Two early inns from the glory days of Essex still stand… Wright’s Inn is one of the town’s oldest buildings, its southern portion having been built about 1790 as a tavern and inn. A long, rambling wooden structure at Main Street and Boquet Road (Route 22), it houses Town of Essex offices. (“The Essex Inn Homey Lodge”. Albany Times Union. October 1, 1989)
Wright’s Inn was one of many inns that once accommodated travelers in Essex, New York in the late 1700s and early 1800s. Now it is only one of two inns that are still standing in Essex centuries later. The building today serves as the Essex Town Hall, but it is the shell of Essex’s earliest surviving tavern.
“A classic example of the commercial inn of its period, the window division, roof pitch, cladding technique, and architectural style elements are the same used elsewhere in the village in more modest structures, and relate it harmoniously to them.” (Living Places)
American Federal Style
This building was constructed in two phases. Daniel Ross was the original owner of the building who had built the southern portion of the inn circa 1790 (“Essex: An Architectural Guide.” Essex Community Heritage Organization, 1986. 11). Ross already owned a ferry that operated across Lake Champlain, and creating a tavern across the street would increase his profits from those who traveled on the ferry (“Essex: An Architectural Guide.” 11).
This southern part of the building had a “small portico (covered porch) and pairs of windows on either side, forming the typical symmetrical five-bay facade popular of the Federal style” (“Essex: An Architectural Guide.” 11). Federal foundations were usually of “dressed of semi-dressed stone, sometimes laid dry as in the early part of Wright’s Inn” (McNulty, George F. & Margaret Scheinin. Essex: The Architectural Heritage. Burlington: Queen City Printers, 1971. 22).
The principal building material in the American Federal style was wood. (Essex: The Architectural Heritage.16). Looking at the horizontal board over the windows, one can see that the wood had been “chiseled to imitate the stones of an arch,” a stylistic touch which may indicate the workers past familiarity working in stone (“Essex: An Architectural Guide.” 11).
Becoming Wright’s Inn
Daniel Wright purchased the tavern from Ross in 1799, and he was responsible for having the northern portion of the building created possibly as late as the 1820’s, which was when Essex began to experience a maritime boom (“Essex: An Architectural Guide.” 11).
Wright’s Inn, “originally a five-bay center-hall clapboarded structure, subsequently doubled in size by extending it to the north. While the interior has been extensively altered, the facade with its portico has been carefully restored to its appearance in the opening years of the 19th century.” (Living Places)
Sometime in the 19th century a “two-storey veranda was added to the front–a favorite feature of Essex hotels that still survives, in a much earlier version, down the street on the Essex Inn.” (“Essex: An Architectural Guide.” 11). Many have owned the inn throughout the years. Some of the previous owners of the building included:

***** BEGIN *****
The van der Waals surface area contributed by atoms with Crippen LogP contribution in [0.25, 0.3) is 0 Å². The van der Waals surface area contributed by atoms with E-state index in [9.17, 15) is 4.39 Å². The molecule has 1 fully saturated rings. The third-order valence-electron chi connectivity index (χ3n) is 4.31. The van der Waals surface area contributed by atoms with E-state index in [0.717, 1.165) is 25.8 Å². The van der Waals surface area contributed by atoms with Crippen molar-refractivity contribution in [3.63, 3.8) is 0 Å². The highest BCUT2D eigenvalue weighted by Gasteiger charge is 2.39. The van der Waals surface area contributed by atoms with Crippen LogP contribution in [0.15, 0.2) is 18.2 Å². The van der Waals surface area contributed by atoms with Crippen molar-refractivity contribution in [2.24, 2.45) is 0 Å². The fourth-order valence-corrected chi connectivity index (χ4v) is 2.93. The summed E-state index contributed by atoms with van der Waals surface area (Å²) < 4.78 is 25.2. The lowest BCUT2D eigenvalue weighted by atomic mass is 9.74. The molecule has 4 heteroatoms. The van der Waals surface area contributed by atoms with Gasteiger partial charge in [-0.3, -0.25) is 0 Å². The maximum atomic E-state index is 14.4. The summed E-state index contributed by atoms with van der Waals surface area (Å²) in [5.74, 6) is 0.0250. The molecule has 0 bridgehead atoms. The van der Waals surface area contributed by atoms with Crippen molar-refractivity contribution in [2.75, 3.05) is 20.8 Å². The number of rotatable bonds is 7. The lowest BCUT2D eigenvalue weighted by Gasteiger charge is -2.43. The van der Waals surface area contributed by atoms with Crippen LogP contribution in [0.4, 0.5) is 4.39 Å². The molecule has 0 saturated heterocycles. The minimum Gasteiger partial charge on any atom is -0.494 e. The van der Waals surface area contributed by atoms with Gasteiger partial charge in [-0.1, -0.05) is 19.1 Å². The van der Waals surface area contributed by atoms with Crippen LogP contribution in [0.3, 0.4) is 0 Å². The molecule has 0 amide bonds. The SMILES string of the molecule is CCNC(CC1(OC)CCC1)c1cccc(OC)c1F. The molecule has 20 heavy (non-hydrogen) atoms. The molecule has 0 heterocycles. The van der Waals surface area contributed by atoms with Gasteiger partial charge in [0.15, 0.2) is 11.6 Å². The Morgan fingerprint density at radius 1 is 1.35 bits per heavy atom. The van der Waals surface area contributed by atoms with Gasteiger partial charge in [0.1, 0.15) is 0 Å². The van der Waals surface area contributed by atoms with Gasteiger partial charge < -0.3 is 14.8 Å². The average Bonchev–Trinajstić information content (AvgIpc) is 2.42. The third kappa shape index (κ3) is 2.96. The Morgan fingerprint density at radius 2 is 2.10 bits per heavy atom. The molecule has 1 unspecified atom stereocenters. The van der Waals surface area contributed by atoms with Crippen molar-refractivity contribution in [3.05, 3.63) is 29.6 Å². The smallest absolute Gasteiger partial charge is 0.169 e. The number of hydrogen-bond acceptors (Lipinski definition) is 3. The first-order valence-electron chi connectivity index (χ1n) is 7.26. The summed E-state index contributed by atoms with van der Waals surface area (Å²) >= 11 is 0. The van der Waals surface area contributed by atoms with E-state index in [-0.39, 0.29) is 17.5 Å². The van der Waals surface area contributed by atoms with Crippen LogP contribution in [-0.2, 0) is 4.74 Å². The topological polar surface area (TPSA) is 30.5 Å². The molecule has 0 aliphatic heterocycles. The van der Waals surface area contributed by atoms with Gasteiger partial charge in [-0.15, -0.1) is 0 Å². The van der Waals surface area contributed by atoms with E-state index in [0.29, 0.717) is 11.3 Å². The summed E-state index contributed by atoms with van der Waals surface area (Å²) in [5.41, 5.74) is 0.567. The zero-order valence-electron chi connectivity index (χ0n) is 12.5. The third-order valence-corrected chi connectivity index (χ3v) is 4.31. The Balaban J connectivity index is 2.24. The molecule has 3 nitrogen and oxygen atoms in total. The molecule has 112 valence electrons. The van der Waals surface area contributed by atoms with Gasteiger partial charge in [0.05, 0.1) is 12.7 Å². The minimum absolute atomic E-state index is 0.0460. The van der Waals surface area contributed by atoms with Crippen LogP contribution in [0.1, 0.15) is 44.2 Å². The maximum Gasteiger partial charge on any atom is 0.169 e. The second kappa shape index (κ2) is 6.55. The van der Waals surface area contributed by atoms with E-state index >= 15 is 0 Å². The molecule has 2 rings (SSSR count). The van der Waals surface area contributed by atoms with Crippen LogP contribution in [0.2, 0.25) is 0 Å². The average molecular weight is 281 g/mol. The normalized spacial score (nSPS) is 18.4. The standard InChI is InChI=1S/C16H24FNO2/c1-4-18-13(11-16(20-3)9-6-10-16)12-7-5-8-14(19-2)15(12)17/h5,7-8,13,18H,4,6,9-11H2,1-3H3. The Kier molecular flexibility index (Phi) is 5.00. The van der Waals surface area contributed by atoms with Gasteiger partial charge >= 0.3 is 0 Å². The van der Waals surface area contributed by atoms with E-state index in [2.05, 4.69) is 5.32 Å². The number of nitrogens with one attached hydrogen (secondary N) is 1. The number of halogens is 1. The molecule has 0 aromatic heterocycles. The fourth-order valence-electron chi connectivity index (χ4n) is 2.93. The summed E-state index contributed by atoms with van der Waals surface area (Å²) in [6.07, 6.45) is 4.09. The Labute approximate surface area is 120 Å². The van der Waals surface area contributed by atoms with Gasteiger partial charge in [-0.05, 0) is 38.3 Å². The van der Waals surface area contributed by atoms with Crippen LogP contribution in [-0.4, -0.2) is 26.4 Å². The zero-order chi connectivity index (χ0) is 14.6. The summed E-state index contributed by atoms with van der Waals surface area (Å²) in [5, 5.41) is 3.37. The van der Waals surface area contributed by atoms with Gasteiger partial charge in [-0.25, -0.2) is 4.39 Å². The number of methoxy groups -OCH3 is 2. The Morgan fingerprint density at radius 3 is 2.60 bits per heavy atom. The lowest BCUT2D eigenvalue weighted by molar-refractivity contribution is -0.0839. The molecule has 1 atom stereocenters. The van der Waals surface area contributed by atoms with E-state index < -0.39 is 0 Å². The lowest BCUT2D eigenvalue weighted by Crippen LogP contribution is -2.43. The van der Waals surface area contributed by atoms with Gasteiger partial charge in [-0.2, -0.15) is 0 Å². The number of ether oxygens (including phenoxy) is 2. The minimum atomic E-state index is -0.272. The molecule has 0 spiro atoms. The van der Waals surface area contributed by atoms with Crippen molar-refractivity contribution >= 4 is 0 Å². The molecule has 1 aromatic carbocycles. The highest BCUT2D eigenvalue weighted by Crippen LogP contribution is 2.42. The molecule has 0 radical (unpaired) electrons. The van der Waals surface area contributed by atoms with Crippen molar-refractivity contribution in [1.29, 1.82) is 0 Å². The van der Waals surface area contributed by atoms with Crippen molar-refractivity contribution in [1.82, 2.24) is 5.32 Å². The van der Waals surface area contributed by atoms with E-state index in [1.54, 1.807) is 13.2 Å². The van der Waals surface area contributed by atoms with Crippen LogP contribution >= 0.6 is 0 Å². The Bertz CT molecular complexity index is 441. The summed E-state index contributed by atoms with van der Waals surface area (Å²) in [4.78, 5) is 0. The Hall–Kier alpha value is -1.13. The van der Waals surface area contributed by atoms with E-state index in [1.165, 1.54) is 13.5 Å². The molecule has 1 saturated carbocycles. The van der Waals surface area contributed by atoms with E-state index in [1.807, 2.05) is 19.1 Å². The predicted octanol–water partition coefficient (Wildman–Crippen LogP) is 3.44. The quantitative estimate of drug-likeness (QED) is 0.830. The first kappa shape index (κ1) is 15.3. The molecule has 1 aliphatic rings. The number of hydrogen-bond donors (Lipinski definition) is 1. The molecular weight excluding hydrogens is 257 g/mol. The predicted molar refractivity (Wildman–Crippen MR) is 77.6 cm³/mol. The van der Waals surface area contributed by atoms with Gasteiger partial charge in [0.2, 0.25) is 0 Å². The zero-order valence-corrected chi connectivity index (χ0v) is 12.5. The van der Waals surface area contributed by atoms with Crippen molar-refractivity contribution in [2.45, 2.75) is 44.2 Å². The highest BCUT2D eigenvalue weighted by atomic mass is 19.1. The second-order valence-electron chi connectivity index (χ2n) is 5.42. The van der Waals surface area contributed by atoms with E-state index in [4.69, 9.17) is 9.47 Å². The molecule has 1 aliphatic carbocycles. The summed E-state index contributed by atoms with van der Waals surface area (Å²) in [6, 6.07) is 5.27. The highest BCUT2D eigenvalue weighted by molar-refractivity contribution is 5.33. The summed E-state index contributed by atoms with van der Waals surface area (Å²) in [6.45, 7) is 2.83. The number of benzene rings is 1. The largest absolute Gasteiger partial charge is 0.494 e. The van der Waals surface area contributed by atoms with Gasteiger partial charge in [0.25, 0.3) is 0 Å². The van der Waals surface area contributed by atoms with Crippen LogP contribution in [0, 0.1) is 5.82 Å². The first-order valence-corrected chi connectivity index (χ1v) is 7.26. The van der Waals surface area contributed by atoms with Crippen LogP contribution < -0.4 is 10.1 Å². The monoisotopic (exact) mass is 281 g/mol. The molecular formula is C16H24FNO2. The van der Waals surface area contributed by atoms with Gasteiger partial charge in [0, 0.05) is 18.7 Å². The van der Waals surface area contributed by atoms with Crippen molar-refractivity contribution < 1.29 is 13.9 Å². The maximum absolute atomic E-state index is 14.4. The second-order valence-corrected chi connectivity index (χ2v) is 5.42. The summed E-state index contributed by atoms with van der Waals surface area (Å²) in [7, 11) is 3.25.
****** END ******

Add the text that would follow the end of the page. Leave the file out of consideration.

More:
“Some years before the beginning of the Civil War, Charles G. Fancher came into possession, and was followed successively by William Brainard, who left in 1861, Martin Eggleston, Edward Burt, Webster W. Royce, Parker Torrance, Sidney Carr, Eli Farnsworth and J. C. Baldwin.” (History of Essex, New York)
The building’s name has changed over the years as well. For some years it was called the Adirondack Hotel and/or Adirondack House (Everest, Allan S. Our North Country Heritage: Architecture Worth Saving in Clinton and Essex Counties. Plattsburgh: Tundra Books of Northern New York, 1972. 132), and more recently the Wright’s Inn was renovated and repurposed into the Essex Town Hall.
Wright’s Inn Becomes Essex Town Hall
In 1969 Christian Heurich Jr. (“Essex: An Architectural Guide.” 11), donated the Wright’s Inn building to the Town of Essex.
At the time, the building… was in “very rough” condition. “There was quite a bit of talk about demolishing it and putting in a park,” [Robert ] Hammerslag said. (Press Republican)
Renovating the Wright’s Inn into Essex Town Hall occurred gradually over the next three decades under the direction of Robert Hammerslag, executive director of the Essex Community Heritage Organization (ECHO). In 1986 the New York State Council on the Arts funded an historic and structural report, and four years later ECHO received a a $200,000 matching grant to move the renovation project forward.
“We had a very strict ground rule going into this project — that it could only proceed without money raised from taxes,” Hammerslag said. (Press Republican)
Although it took several years to raise $200,000 from community members and reallocation of unused funds from from other projects, by 1997 the bidding process began. A second round of bidding followed curtailing of the scope of work, and Rabideau Bros. Construction Co. ultimately won the contract and undertook the ambitious but well executed renovation.
By the turn of the century the Wright’s Inn was successfully repurposed as Essex Town Hall, bringing to a close a lengthy but important chapter in the Essex Renaissance. Until renovation of the second floor! Perhaps one day the old ball room will be renovated and open for events once again…
Additional Resources for the Wright’s Inn
Although it is no longer in print, you may be able to locate a copy of Wright’s Inn: A Historic Structure Report (Google Books) published by ECHO in 1989.
This map (with satellite image overlay) will help you locate the Wright’s Inn and see how its location relates to other historic buildings in the historic district.
View Flaneur’s Guide to Essex, New York in a larger map